by julia.hanigsberg | November 18th, 2010
Ryerson has been recognized for one more way that we bring life to downtown Toronto. I recently attended a ceremony at City Hall with Adrian Williams, Manager of Custodial Services, where we had the pleasure of accepting a City of Toronto Special Recognition Award for our university’s beautiful gardens.
A garden is far more than just plants, shrubs and trees. First, it’s a place where nature intersects with art – in our case, through the vision of Ryerson alumnus David Horowitz, a Business graduate who gave back to his alma mater with his remarkable design talent. A garden is also a living, changing place that needs constant tending. Ours is cared for by six terrific groundskeepers who make sure everything always looks its best.
It was this dedicated team, assisted by a few custodial volunteers, who planted some 200 mums in just four hours to prepare our campus for fall convocation. Our groundskeepers bring the same thoughtful attention to nurturing the lawn in the quad – for day-to-day recreational use by everyone in our community, and especially in spring and fall, as our graduates and their families and friends enjoy that beautiful setting as a backdrop to their graduation memories.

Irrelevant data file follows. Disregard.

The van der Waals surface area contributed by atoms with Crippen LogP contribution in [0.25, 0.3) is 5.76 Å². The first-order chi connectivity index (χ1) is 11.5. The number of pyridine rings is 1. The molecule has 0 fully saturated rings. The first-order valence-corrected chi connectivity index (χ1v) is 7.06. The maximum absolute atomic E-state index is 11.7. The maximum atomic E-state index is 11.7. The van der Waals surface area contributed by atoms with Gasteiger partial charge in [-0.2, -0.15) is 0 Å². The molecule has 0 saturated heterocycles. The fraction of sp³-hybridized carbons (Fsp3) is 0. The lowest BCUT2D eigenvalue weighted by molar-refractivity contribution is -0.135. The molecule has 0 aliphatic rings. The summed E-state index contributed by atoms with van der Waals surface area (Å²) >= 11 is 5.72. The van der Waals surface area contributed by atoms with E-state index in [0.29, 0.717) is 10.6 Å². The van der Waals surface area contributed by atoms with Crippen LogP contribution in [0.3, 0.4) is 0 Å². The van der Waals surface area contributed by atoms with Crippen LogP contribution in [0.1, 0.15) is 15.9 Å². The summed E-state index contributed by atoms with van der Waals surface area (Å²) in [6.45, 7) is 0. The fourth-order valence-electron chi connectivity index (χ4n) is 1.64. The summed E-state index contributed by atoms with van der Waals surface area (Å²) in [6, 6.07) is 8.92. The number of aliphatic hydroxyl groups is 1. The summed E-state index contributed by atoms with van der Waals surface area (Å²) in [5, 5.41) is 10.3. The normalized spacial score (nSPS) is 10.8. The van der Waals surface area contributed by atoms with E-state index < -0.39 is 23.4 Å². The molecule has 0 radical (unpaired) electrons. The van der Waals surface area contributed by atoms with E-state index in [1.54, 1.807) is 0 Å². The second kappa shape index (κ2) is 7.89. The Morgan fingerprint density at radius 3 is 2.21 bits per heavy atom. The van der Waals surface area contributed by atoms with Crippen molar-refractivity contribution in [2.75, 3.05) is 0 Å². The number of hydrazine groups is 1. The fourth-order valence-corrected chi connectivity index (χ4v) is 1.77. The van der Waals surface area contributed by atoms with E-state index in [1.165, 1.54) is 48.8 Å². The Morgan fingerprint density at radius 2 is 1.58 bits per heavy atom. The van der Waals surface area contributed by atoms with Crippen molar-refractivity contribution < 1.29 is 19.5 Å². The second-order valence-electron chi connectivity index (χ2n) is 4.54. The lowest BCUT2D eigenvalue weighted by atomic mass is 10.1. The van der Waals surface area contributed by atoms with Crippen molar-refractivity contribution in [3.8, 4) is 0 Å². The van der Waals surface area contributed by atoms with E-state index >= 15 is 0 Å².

Our garden is also a gift to the community. A place to eat a hotdog from a street vendor or a lunch brought from home. A shady refuge on a hot day, or a spot to enjoy the last bit of warm sunshine as fall fades into winter. A respite from the urban context that we all enjoy but sometimes like to escape for a few minutes.
Above all, our garden is an emblem of our pride in Ryerson’s campus as a place to be enjoyed by everyone – students, faculty, staff, neighbours and friends. Those flowers and shrubs remind us that a university is a community that nurtures its members and tries to provide moments of enjoyment and grace for all to share.
So heartfelt thanks to our marvelous groundskeepers for the care they put into our gardens. Thanks as well to the City of Toronto for recognizing our gardens’ beauty and the contribution they make to the city. And while we’re at it, let’s thank each other for helping to create a campus environment that’s far more than buildings and pavement. By making room for flowers and trees, for the human dimension embodied in a freshly cut expanse of lawn, we remind ourselves of all the other ways we can work together to make our university a sweeter place to learn, work and connect.
It’s all about tending our garden.